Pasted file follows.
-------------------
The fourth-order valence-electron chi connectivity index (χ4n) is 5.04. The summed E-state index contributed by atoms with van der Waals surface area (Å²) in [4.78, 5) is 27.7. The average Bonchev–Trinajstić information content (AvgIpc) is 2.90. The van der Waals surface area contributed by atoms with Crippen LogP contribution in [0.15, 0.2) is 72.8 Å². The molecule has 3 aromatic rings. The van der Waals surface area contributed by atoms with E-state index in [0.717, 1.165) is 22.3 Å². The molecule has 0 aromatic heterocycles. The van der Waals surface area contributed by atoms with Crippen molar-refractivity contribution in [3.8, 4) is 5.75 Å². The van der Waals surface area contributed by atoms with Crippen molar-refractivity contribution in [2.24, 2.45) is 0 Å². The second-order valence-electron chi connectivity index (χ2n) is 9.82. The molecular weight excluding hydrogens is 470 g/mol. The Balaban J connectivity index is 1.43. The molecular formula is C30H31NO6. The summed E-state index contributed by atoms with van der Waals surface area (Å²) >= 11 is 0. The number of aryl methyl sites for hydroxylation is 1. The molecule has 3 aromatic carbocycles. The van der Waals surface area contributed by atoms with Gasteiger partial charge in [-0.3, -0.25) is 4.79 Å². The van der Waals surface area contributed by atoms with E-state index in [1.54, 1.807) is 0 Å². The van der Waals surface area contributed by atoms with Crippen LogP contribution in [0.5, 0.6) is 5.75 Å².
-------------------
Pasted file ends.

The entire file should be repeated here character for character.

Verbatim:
The fourth-order valence-electron chi connectivity index (χ4n) is 5.04. The summed E-state index contributed by atoms with van der Waals surface area (Å²) in [4.78, 5) is 27.7. The average Bonchev–Trinajstić information content (AvgIpc) is 2.90. The van der Waals surface area contributed by atoms with Crippen LogP contribution in [0.15, 0.2) is 72.8 Å². The molecule has 3 aromatic rings. The van der Waals surface area contributed by atoms with E-state index in [0.717, 1.165) is 22.3 Å². The molecule has 0 aromatic heterocycles. The van der Waals surface area contributed by atoms with Crippen molar-refractivity contribution in [3.8, 4) is 5.75 Å². The van der Waals surface area contributed by atoms with Crippen molar-refractivity contribution in [2.24, 2.45) is 0 Å². The second-order valence-electron chi connectivity index (χ2n) is 9.82. The molecular weight excluding hydrogens is 470 g/mol. The Balaban J connectivity index is 1.43. The molecular formula is C30H31NO6. The summed E-state index contributed by atoms with van der Waals surface area (Å²) >= 11 is 0. The number of aryl methyl sites for hydroxylation is 1. The molecule has 3 aromatic carbocycles. The van der Waals surface area contributed by atoms with Gasteiger partial charge in [-0.3, -0.25) is 4.79 Å². The van der Waals surface area contributed by atoms with E-state index in [1.54, 1.807) is 0 Å². The van der Waals surface area contributed by atoms with Crippen LogP contribution in [0.5, 0.6) is 5.75 Å².